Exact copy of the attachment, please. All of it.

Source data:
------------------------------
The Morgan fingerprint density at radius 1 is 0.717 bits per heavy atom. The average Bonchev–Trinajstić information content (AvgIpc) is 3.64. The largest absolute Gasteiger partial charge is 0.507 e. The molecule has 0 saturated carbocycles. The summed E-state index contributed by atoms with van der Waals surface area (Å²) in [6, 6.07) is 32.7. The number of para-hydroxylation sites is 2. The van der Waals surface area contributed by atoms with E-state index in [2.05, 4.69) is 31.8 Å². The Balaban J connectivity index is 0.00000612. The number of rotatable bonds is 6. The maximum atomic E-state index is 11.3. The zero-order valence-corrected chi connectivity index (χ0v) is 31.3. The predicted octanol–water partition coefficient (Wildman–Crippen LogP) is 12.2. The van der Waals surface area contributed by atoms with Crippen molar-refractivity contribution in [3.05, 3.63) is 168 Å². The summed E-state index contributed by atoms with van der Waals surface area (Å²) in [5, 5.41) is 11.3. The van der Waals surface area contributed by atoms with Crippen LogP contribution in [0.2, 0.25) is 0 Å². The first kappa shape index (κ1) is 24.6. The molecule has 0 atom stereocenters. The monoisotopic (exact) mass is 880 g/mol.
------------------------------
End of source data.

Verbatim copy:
The Morgan fingerprint density at radius 1 is 0.717 bits per heavy atom. The average Bonchev–Trinajstić information content (AvgIpc) is 3.64. The largest absolute Gasteiger partial charge is 0.507 e. The molecule has 0 saturated carbocycles. The summed E-state index contributed by atoms with van der Waals surface area (Å²) in [6, 6.07) is 32.7. The number of para-hydroxylation sites is 2. The van der Waals surface area contributed by atoms with E-state index in [2.05, 4.69) is 31.8 Å². The Balaban J connectivity index is 0.00000612. The number of rotatable bonds is 6. The maximum atomic E-state index is 11.3. The zero-order valence-corrected chi connectivity index (χ0v) is 31.3. The predicted octanol–water partition coefficient (Wildman–Crippen LogP) is 12.2. The van der Waals surface area contributed by atoms with Crippen molar-refractivity contribution in [3.05, 3.63) is 168 Å². The summed E-state index contributed by atoms with van der Waals surface area (Å²) in [5, 5.41) is 11.3. The van der Waals surface area contributed by atoms with Crippen LogP contribution in [0.2, 0.25) is 0 Å². The first kappa shape index (κ1) is 24.6. The molecule has 0 atom stereocenters. The monoisotopic (exact) mass is 880 g/mol.